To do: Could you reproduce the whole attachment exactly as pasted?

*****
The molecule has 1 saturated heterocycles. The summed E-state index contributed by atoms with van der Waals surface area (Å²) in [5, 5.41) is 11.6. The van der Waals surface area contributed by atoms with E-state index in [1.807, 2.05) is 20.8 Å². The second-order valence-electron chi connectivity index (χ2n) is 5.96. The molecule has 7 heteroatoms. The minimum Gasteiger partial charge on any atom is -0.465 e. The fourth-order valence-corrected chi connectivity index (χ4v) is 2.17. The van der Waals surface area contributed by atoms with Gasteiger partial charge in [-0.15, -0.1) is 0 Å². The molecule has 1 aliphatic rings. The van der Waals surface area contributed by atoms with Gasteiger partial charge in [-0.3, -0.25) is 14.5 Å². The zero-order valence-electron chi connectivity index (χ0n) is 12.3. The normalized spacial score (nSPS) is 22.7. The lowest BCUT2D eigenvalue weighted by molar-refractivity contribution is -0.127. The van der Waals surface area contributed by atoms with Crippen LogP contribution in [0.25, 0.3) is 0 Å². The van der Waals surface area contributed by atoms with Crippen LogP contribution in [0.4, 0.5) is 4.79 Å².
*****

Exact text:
The molecule has 1 saturated heterocycles. The summed E-state index contributed by atoms with van der Waals surface area (Å²) in [5, 5.41) is 11.6. The van der Waals surface area contributed by atoms with E-state index in [1.807, 2.05) is 20.8 Å². The second-order valence-electron chi connectivity index (χ2n) is 5.96. The molecule has 7 heteroatoms. The minimum Gasteiger partial charge on any atom is -0.465 e. The fourth-order valence-corrected chi connectivity index (χ4v) is 2.17. The van der Waals surface area contributed by atoms with Gasteiger partial charge in [-0.15, -0.1) is 0 Å². The molecule has 1 aliphatic rings. The van der Waals surface area contributed by atoms with Gasteiger partial charge in [-0.3, -0.25) is 14.5 Å². The zero-order valence-electron chi connectivity index (χ0n) is 12.3. The normalized spacial score (nSPS) is 22.7. The lowest BCUT2D eigenvalue weighted by molar-refractivity contribution is -0.127. The van der Waals surface area contributed by atoms with Crippen LogP contribution in [0.25, 0.3) is 0 Å². The van der Waals surface area contributed by atoms with Crippen LogP contribution in [0.4, 0.5) is 4.79 Å².